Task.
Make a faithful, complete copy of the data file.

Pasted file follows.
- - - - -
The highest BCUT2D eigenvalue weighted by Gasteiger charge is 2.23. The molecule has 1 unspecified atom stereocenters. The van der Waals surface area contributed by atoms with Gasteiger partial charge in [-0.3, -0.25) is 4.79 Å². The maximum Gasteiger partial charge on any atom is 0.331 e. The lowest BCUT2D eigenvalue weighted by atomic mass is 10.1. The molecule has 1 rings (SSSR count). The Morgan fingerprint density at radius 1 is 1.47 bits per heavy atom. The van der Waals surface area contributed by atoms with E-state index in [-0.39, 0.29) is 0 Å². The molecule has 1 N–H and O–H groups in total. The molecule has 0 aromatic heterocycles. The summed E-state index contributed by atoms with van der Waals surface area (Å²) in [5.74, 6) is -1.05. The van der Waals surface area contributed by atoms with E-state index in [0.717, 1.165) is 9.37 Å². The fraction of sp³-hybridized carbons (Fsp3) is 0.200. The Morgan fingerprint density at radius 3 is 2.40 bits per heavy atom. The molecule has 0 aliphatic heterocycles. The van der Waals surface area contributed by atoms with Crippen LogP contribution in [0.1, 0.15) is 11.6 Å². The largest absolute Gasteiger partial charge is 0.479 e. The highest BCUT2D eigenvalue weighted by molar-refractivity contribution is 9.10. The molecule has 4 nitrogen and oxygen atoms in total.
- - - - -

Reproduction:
The highest BCUT2D eigenvalue weighted by Gasteiger charge is 2.23. The molecule has 1 unspecified atom stereocenters. The van der Waals surface area contributed by atoms with Gasteiger partial charge in [-0.3, -0.25) is 4.79 Å². The maximum Gasteiger partial charge on any atom is 0.331 e. The lowest BCUT2D eigenvalue weighted by atomic mass is 10.1. The molecule has 1 rings (SSSR count). The Morgan fingerprint density at radius 1 is 1.47 bits per heavy atom. The van der Waals surface area contributed by atoms with E-state index in [-0.39, 0.29) is 0 Å². The molecule has 1 N–H and O–H groups in total. The molecule has 0 aromatic heterocycles. The summed E-state index contributed by atoms with van der Waals surface area (Å²) in [5.74, 6) is -1.05. The van der Waals surface area contributed by atoms with E-state index in [0.717, 1.165) is 9.37 Å². The fraction of sp³-hybridized carbons (Fsp3) is 0.200. The Morgan fingerprint density at radius 3 is 2.40 bits per heavy atom. The molecule has 0 aliphatic heterocycles. The van der Waals surface area contributed by atoms with Crippen LogP contribution in [0.1, 0.15) is 11.6 Å². The largest absolute Gasteiger partial charge is 0.479 e. The highest BCUT2D eigenvalue weighted by molar-refractivity contribution is 9.10. The molecule has 4 nitrogen and oxygen atoms in total.